Sramana Mitra: What stage did you invest in Arkin?
Sandeep Singhal: We came in at the very start. We seeded the company. We expect to see more of this going forward. It’s just very efficient if the go-to market strategy is being developed in the US with team members that are based here and the MVP is built out in India. We’ve seen that in the past with Druva and PubMatic. We believe that we’ll see more of that approach.
Sramana Mitra: Especially in the enterprise context. Companies that are selling to global SMEs are actually marketing and selling from India as well and getting further along before they choose to move to the US in
many cases. That’s because they don’t have the cost and overhead of enterprise selling.
Switching the line of questioning a bit, there are rumblings that the global market for startup technology is slowing. The incumbents are overpowering the new ventures. There’s a pretty large article on this. I’ve heard that from a lot of entrepreneurs and VCs as well on the ground. What are you seeing and what are your thoughts?
Sandeep Singhal: Cost of sales and cost of building the channel are very high. The incumbents have that legacy infrastructure, and the legacy relationships do pose a big challenge for startups. Particularly companies that are coming out of India see a bigger challenge than startups here because startups here typically will have three members that have been in the market. That issue is valid.
That being said, I think there continue to be opportunities. This is all about finding those gaps. Those gaps have to be large enough for people to switch to you. Once you can build similar relationships that the incumbents have with your customers, there is always an opportunity to up-sell and cross-sell. Guerrilla tactics are even more important now than earlier. The second thing that’s also happening is that capital is a lot more cautious.
Earlier you would say, “Fine. I’ve got my MVP. I’ve got my initial customers. I’m showing scale and raise Series C to go head-on with the incumbents.” We’ve seen that model not working for everyone. A lot of companies have struggled to scale Series C and beyond. There is a genuine concern in the investor community whether these companies will IPO.
That caution is causing capital to not be available for startups which makes it more likely that they’ll end up being acquired by incumbents. These are the dynamics that’s playing out. I’ll take a look at that article.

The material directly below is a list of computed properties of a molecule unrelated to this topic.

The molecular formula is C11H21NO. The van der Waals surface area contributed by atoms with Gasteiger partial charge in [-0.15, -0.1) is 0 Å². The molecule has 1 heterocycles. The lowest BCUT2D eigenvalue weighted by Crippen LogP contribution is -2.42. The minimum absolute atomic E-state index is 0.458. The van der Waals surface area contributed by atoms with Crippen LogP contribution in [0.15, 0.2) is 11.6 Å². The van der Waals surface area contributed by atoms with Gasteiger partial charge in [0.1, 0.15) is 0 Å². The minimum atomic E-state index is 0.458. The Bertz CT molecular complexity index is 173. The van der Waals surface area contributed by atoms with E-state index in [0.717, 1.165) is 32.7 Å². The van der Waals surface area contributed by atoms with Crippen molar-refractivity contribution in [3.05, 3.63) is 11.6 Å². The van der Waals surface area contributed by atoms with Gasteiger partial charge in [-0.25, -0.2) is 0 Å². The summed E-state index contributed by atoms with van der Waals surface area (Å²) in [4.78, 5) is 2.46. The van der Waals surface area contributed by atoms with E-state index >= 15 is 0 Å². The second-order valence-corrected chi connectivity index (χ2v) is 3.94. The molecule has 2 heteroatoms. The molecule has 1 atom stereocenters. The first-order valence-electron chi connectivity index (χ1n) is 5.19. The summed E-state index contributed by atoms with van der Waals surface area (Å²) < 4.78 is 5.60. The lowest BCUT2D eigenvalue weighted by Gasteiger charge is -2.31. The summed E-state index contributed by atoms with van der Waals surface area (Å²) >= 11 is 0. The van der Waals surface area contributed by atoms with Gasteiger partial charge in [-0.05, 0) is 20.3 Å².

Sramana Mitra: The Indian VC market went through very frothy times for a couple of years. When I was looking out three years back on how the Indian market was developing, early on it was developing slower than I thought it would.
Then I thought that maybe the Indian VC market will come in and will spur the development a bit. Indians are generally conservative people. They’re going to remain focused on fundamentals. It is going to develop a bit slowly, but it will develop in a more healthy way. Then in the last two years, it went completely unhealthy.
It went to exactly the same kind of nonsense that we see in the Silicon Valley market. This year, it has slowed down tremendously. How do you read all of this?
Sandeep Singhal: One word describes it – the FOMO factor or the fear of missing out, which caught up. It’s been in the Valley for a while. It caught up in India as well. I look at the Indian VC market as the pre-e-commerce and the post-commerce phase. Prior to Flipkart, people were building businesses in a much more structured manner.
When we went to raise funding, our positioning was that India is a much lower cost market. The amount of capital required to build a company in India will be lower. Therefore, we can do a smaller fund. That was the original thesis. The second phase which is post-commerce was driven partly by entry of hedge funds into India. There was just a lot of capital going in. It became a game of who has raised more capital rather than who has better solution.
That unfortunately led to a lot of capital being wasted. That has led to what you are seeing now. People haven’t seen the kind of returns that you would expect from that much capital being deployed in the market. People are now stepping back and saying, “We need to look at capital efficiency.” The reason why India was attractive in the first place was capital efficiency. How do we drive businesses to think more around competitive differentiation based on product, quality of service, and fit with customer requirements.
Sramana Mitra: It’s a much healthier way of building companies. Our philosophy and everything we do in this program is focused on capital-efficient entrepreneurship. We really don’t believe in this raising crazy amounts of money. You cannot get an exit if you have too much money and you’re not able to deliver the metrics. There aren’t that many Facebooks out there. If you want to support a significant ecosystem, capital-efficient entrepreneurship is a much more reliable way of building businesses.
Sandeep Singhal: Absolutely.
Sramana Mitra: Thank you very much for your time.